Widespread Moans As McCain Compares Obama to Spears, Hilton

Though it was only January when John McCain promised to "raise the level of political dialogue in America," that now seems like a very distant memory. Following claims that Barack Obama would "rather lose a war than lose a campaign" and that he'd rather hit the gym than visit wounded soldiers, McCain has now compared Obama to Britney Spears and Paris Hilton in an ad called "Celeb." The clip has immediately stirred up controversy — which, of course, it was supposed to do — causing some liberals to reexamine their respect for the former maverick and some Republicans to voice their disapproval with the path the McCain campaign has chosen.


• Marc Ambinder reports that McCain's longtime friend and adviser John Weaver says McCain has "been a celebrity ever since he was shot down" and that the ad is "childish" and "diminishes" McCain. [Atlantic]

• Rick Klein and friends write that McCain has conceded that "the campaign isn't really about him, after all. And if he keeps this up, winning the presidency will continue to be far more about tearing Obama down than building himself up." [Note/ABC News]

• Chris Cillizza asked Republican consultants their opinions of the ad, and the results were "decidedly mixed." Some thought it was accurate, while others complained that the ads are "talking to the press" or "unprofessional to the core." Ultimately, whether the ad will work depends on voters' trust of McCain. [Fix/WP]

• Chuck Todd and friends think that McCain really does care what the media says about him, in which case, he might want to avoid all news today. But at this point, "the best course for McCain may simply be to put on the blinders and move forward" and "accept this strategy as the winning one." [First Read/MSNBC]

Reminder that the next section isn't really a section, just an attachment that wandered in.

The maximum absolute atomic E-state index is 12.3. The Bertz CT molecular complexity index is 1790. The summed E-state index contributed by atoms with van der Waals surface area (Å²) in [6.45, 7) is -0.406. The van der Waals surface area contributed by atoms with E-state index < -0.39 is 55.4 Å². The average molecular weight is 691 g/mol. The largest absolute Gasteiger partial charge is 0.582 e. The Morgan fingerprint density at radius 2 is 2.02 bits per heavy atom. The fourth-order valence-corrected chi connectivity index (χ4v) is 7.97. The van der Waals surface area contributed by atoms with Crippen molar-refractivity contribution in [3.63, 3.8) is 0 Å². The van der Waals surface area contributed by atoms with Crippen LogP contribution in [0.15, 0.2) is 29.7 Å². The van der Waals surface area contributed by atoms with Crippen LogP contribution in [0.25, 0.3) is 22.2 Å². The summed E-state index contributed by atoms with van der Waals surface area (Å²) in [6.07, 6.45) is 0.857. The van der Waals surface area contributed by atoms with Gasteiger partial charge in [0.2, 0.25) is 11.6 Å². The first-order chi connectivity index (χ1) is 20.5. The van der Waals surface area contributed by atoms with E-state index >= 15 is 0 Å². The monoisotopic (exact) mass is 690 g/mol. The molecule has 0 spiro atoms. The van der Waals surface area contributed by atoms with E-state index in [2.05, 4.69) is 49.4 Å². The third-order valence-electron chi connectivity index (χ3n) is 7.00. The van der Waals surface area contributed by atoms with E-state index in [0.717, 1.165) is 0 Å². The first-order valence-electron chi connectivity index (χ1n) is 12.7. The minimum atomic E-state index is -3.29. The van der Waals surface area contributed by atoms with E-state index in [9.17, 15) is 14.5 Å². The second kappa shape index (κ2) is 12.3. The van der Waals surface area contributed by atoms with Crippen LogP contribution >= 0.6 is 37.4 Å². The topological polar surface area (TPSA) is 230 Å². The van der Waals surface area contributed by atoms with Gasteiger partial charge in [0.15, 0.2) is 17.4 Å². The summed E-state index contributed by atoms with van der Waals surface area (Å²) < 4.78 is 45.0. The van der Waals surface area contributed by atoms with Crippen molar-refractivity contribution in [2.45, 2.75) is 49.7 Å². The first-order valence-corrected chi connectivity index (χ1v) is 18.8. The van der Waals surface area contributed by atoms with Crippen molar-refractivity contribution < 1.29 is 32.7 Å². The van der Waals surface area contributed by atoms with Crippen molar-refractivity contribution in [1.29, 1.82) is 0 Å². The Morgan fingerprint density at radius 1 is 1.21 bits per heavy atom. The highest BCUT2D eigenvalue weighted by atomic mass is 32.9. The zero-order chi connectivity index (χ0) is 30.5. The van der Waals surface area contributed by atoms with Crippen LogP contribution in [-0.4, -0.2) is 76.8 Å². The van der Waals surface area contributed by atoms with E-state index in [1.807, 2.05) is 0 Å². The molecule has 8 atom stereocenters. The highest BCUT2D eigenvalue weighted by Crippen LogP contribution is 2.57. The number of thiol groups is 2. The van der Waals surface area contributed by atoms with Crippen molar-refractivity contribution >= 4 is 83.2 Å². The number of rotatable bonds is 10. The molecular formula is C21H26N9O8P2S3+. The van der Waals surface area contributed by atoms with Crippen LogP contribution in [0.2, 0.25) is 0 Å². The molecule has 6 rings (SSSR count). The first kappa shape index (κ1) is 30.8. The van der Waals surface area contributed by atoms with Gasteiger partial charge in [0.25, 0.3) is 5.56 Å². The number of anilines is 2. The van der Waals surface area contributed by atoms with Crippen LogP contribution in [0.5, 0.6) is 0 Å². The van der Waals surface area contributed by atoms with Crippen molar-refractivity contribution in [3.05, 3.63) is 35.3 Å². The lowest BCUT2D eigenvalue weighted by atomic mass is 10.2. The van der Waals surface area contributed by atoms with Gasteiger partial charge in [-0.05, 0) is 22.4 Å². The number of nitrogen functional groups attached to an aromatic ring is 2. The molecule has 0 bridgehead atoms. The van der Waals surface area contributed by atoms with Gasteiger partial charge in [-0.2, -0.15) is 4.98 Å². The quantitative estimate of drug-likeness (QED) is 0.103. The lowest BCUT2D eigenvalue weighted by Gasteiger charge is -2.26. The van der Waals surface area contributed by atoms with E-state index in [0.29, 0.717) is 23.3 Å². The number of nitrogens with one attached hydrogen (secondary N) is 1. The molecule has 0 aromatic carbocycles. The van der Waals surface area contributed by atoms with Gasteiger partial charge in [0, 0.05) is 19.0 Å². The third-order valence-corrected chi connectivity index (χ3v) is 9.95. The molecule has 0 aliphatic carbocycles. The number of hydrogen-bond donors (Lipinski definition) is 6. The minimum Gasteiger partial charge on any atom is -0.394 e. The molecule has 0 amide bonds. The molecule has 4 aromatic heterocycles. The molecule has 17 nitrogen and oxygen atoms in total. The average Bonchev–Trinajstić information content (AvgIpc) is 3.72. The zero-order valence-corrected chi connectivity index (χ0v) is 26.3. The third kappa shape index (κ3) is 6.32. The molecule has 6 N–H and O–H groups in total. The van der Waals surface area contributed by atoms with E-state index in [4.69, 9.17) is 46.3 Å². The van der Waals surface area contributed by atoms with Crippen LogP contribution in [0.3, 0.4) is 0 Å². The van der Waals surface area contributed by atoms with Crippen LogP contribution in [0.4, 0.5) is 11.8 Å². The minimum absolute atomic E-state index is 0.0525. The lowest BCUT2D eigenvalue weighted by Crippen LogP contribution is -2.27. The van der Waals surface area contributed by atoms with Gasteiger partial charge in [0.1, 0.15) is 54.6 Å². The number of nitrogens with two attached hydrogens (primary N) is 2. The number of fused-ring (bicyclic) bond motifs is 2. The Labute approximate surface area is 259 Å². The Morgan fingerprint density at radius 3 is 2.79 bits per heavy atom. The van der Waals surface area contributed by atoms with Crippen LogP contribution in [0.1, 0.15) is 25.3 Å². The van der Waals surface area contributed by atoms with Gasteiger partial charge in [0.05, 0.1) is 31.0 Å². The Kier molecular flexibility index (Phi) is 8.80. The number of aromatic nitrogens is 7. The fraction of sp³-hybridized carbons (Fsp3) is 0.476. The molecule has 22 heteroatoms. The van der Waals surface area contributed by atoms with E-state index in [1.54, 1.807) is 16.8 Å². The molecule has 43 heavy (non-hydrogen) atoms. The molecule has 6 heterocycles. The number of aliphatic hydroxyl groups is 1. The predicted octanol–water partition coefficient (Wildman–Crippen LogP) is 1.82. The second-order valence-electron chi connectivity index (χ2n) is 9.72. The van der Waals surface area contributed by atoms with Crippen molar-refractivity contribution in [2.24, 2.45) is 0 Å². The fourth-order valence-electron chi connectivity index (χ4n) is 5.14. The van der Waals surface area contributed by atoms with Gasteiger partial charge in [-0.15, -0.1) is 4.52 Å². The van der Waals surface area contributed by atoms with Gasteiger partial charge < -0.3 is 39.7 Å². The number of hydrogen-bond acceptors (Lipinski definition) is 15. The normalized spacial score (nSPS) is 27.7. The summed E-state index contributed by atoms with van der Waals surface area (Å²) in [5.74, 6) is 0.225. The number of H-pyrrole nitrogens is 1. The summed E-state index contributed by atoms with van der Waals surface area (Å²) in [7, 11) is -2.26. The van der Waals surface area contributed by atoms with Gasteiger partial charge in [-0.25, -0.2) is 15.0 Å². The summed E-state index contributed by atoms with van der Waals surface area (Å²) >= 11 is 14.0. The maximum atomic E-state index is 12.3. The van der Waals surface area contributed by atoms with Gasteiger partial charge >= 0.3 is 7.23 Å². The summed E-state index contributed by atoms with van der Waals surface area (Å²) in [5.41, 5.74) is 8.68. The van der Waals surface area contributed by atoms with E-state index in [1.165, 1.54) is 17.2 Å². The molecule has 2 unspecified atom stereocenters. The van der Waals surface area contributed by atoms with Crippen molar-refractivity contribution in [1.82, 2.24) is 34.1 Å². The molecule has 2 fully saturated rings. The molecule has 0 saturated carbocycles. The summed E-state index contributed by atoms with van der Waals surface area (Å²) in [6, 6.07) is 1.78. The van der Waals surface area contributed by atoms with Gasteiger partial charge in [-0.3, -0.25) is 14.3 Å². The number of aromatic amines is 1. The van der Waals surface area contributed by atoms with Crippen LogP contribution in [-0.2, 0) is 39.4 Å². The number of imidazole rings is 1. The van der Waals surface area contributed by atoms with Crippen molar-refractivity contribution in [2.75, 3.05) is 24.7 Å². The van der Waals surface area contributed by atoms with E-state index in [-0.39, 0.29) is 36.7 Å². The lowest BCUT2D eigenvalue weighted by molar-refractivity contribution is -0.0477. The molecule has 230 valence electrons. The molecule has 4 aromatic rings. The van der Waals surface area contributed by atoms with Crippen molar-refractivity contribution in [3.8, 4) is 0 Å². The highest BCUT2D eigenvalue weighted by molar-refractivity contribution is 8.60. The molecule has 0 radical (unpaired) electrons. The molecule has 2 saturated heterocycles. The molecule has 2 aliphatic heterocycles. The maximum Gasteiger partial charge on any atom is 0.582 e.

• The New York Times editorial board calls the ad "a new low." They wonder if "McCain’s strategists actually think they can win the White House by whining incessantly about how popular their opponent is." [Board/NYT]

• Joe Klein used to believe "that McCain's true voice was humble and moderate, but now I'm beginning to think his Senate colleagues may be right about his temperament." He's not showing courage now, but "flop sweat," which is "not a quality usually associated with successful leadership." [Swampland/Time]

• Tim Fernholz is another "one of those liberals who used to admire John McCain, and frankly expected him to prosecute a very honorable, issue-based campaign." But these ads not just "unpleasant," but possibly "ineffective." McCain may be "be forced to either once again shake up his campaign and try to be the ebullient maverick of old or consign himself to the fate of another old GOP curmudgeon, Bob Dole." [Tapped/American Prospect]

• Jennifer Rubin contends that "McCain’s ongoing jibes at Obama’s ego and celebrity status shouldn’t be seen in isolation." McCain is highlighting the qualities than make him the "anti-Obama." The "huge dichotomy between an accomplished, humble man and an arrogant, unaccomplished one is, I think, what McCain’s team is driving at." [Contentions/Commentary]

• Jonathan Chait thinks the McCain campaign's "seat-of-the-pants, frat-house style" works when "they're the rebels with a positive message." But when "married to an unrelentingly nasty style," it's "just mean and juvenile." He also speculates that, down the road, McCain may make another campaign shake-up and turn to a positive message, after which he could even disavow his old, negative ads. [Plank/New Republic]

• Carrie Budoff Brown notes that the "celeb-Obama" narrative has gained traction, one of the clearest indications being that David Letterman has started making jokes about it. [Politico]

• Laura Meckler and Amy Chozick write that "the danger to Senator McCain's approach, such as with his new ad, is it can be seen as whining about Senator Obama's successes rather than promoting Senator McCain's own" and could even "reinforce [Obama's] front-runner status." [WSJ]

• Josh Marshall wonders whether the McCain campaign's "new tactic of associating Barack Obama with oversexed and/or promiscuous young white women" is part of a, well, racist strategy. When the campaign is over, everyone will admit "the McCain campaign is now pushing the caricature of Obama as an uppity young black man whose presumptuousness is displayed not only in taking on airs above his station but also in a taste for young white women." [Talking Points Memo]

• Ross Douthat says Josh Marshall sounds like "a paranoid idiot." [Atlantic]

• Ezra Klein claims that because McCain apparently "proved himself committed to a politics of honor and decency sometime between 2001 and 2004," he "can now go around running crypto-racist ads and lying about Obama without any fear of reprisal." Klein proposes a "new blogospheric term: IOKIYJM: It's okay if you're John McCain." [American Prospect] —Dan Amira

For a complete and regularly updated guide to presidential candidates Barack Obama and John McCain — from First Love to Most Embarrassing Gaffe — read the 2008 Electopedia.